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July 25, 2014 / compassioninpolitics

Compare and Contrast Biblical Ethics versus Kantian Ethics

The following is from a question on the Q & A site Quora. I’ve included dividers ( ———————– ) to separate my responses to other people on the question thread.

Both aim to be more fully in line with what it means to be human. Both strive for what is fundamentally human.

1. Kantian ethics tends to be rule based. The Biblical ethic is more relational and process based.
2. Kantian ethics tends to be perfectionism based. The Biblical ethic is more grace and forgiveness based.
3. Kantian ethics could be seen as individualistic. Biblical ethics transcends the individual.
4. Kantian ethics could be seen as analytical. Biblical ethics see life as directional, but messy.

* This may be a simplification. I don’t have much formal education in theology or philosophy. I’m just reasonably well read and attend church with some regularity.

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RE: Their similarity or difference in regard to Utilitarian ends

When Paul writes letters from prison its quite clear the ethic is independent of utilitarian results.

Also, spiritual rewards are in one sense beyond the hedonic calculous (whether that be from Jeremy Bentham or John Stuart Mill). Certainly, Christians can and do take joy in these activities.

A Kantian isn’t excluded, though from taking joy. Neither is the Christian.

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You raise an interesting point–but it seems you may gloss over others (for instance above or in my answer proper). I think, though, you do a disservice to call the Bible or Paul a utilitarian in the traditional sense.

Its happiness and pleasure along the lines of the Aristotealian notion of ethics and happiness.

There are a number of scholars who make the point that the Bible’s embrace of the other transcends calculative thought. Not the least of which I explained above that the spiritual nature of the reward–not strictly a fleshly one.

Also, the grounding of the New Testament in terms of a relational ethics counter-poses or contrasts with a utilitarian one. Certainly, there are utilitarian benefits which flow from virtue and love, friendship, and relationship. But there is intrinsic value in those–which is encouraged by the NT.

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Also, this article points out a distinction between act-centered ethics versus agent-centered ones. Virtue ethics and the New Testament . (see note below) At a minimum, the Bible may fuse the two. The author points out how the New Testament is more agent centric (virtue) versus (act)–and a character and relationship with God which manifests in being other directed. Also, ethics itself isn’t determined by utilitarian calculations (ie you converted 10 people), but how your character, virtue, humility, and reverence for God and His principles..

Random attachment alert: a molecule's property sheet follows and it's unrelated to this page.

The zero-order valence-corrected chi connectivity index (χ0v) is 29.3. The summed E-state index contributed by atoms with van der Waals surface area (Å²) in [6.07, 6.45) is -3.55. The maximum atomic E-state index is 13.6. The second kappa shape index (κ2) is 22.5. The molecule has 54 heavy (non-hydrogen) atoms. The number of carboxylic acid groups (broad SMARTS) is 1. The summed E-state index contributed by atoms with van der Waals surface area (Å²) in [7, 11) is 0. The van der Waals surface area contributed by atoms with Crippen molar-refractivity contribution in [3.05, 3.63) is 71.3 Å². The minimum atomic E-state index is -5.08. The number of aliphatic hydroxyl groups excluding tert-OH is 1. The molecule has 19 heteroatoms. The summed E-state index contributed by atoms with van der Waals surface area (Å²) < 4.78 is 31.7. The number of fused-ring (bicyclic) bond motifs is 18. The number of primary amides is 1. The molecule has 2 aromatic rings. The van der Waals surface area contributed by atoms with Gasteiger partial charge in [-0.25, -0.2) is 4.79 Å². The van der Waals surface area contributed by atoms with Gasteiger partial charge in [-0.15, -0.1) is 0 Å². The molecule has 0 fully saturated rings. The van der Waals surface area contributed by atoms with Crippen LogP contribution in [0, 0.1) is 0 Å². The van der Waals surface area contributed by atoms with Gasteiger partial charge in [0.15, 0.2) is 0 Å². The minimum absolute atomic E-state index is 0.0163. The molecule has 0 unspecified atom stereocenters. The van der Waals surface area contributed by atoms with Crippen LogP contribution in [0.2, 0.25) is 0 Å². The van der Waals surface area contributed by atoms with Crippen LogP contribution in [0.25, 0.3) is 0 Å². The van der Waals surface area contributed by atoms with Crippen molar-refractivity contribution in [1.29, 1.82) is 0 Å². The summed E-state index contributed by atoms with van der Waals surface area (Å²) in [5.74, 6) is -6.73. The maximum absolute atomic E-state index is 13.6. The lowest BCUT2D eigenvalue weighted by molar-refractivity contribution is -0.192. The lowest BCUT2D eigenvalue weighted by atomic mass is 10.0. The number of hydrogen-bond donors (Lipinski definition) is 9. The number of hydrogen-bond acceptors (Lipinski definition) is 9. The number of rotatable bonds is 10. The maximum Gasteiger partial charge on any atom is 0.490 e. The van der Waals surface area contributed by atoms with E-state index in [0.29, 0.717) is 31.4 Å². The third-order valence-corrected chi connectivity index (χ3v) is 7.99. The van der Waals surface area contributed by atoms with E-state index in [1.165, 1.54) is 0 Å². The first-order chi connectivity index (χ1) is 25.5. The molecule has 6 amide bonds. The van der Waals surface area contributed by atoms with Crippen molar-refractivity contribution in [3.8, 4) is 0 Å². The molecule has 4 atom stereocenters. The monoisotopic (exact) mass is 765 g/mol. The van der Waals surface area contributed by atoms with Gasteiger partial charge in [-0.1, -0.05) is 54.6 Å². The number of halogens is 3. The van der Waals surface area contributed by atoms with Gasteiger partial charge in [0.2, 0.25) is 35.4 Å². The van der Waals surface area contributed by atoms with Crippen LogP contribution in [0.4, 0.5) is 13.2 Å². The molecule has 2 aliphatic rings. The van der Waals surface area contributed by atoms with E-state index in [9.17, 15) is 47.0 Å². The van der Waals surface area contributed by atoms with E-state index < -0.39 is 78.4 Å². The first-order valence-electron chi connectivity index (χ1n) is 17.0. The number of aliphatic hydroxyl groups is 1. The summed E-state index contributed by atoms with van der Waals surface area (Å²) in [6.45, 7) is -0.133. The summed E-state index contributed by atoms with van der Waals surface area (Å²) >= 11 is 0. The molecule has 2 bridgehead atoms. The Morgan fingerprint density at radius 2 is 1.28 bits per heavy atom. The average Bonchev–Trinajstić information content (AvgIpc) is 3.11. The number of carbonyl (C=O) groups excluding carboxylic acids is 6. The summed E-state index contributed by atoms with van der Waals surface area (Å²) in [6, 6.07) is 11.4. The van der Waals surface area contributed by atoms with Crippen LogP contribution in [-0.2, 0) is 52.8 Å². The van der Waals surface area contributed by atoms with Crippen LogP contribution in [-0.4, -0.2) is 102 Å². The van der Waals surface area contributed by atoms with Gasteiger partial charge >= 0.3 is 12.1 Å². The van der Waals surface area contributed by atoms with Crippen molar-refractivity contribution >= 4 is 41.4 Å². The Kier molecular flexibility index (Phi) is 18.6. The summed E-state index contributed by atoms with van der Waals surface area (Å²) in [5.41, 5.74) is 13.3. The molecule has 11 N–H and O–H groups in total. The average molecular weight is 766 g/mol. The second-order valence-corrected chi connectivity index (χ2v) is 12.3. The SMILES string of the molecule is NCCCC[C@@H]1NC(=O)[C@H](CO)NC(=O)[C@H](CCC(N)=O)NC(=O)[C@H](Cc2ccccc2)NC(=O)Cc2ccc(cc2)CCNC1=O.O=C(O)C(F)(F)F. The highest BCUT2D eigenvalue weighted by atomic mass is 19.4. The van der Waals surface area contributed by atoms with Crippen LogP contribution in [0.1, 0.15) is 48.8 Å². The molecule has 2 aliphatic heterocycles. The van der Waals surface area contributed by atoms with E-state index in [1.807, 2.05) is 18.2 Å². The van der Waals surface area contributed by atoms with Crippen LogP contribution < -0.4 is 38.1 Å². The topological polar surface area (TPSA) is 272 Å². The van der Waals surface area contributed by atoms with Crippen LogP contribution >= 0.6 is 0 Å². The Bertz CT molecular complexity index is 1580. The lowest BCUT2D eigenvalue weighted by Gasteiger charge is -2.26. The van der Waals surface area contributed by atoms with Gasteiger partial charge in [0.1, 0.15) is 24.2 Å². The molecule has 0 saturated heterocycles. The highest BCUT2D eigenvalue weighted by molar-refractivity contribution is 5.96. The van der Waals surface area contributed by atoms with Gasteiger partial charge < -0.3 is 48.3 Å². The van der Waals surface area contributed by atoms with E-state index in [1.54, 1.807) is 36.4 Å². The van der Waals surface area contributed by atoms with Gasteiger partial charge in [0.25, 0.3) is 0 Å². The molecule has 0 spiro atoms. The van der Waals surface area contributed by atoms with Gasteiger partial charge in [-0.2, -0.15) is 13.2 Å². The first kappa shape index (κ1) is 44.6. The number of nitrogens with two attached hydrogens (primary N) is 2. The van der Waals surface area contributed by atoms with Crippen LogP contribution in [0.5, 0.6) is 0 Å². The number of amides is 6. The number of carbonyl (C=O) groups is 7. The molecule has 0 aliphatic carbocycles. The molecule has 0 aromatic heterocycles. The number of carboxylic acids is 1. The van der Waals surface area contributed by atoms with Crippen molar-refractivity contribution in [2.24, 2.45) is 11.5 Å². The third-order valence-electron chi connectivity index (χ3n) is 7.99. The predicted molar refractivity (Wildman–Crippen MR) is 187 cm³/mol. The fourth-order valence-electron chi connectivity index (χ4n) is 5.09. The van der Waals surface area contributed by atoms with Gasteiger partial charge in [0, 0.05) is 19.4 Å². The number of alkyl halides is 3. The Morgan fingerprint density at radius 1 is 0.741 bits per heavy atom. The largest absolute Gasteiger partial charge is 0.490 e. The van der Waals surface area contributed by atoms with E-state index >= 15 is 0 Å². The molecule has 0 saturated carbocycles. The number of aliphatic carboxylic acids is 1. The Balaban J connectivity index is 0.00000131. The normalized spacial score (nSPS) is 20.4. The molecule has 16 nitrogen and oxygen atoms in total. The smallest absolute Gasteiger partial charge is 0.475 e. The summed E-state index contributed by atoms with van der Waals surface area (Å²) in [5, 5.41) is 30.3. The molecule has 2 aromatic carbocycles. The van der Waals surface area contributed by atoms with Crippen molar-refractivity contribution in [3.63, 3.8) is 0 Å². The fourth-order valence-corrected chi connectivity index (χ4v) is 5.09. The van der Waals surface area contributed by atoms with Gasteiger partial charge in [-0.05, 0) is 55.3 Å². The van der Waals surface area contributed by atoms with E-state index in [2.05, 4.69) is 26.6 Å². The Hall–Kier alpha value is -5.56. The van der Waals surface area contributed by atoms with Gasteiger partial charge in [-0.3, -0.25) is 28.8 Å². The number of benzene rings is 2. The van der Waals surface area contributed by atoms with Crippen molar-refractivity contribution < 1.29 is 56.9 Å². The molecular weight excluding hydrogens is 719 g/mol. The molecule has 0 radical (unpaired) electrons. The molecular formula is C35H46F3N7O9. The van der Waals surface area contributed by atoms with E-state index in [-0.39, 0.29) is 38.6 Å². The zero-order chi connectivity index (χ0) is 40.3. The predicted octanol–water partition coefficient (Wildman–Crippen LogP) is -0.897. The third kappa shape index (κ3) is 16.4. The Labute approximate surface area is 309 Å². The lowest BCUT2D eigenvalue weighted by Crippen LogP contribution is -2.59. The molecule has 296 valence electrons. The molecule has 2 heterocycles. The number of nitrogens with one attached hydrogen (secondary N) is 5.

I think that such a long-term goal wouldn’t sustain–unless he individuals found real Truth, meaning, connection, and value. Certainly you might have a small minority (2 to 3%) persist, but there is something more 1) complex 2) transcendent there.

* The article appears to need you to arrive via Google versus the page itself to access it. (“Aristotle and New Testament”). At least its a semi-permeable registration-wall.

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Its an intrinsic value consideration or virtue ethics one. Also, its applying those principles even when applying them might risk or create bad consequences.

I think most people following a virtue ethics framework or the Christian framework….perhaps begin by basing their beliefs on some sort of utilitarian notion….but ideally grow in faith as time goes on–so that its integrated into their character.

Most people don’t think of our Constitutional frameworks reliance on a natural rights as a utilitarian one. And if there is some reliance on utilitarian notions–its certainly one of degrees (i.e. a continuum).

Also a utility of principle and virtue is fundamentally different than a utility of happiness. Unless you have a very integrated and complex definition of happiness which I don’t think was developed by John Stuart Mill.

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At least as far as the Bible is concerned….I’m not sure if it speaks to weighing between competing virtues. I think God is happy if we choose one of the virtuous options (i.e. we land on the ethical when we land on the virtuous). Our accounting and calculation are somewhat beside the point.

I can’t conclusively say if he’s happier with the chain-of-events (which in many cases we may or may not have been able to forsee)–as long as we are connected to the Word and His principles. For instance, as long as our “heart” and striving is in it.

As a side point, I’m not sure an ethical system lives or falls by how it handles your two counter-examples–particularly the sadist. I think all ethical systems by definition can’t deal with the sadist–particularly when it relates to causing harm to others–but also pain, harm, and risk to self.

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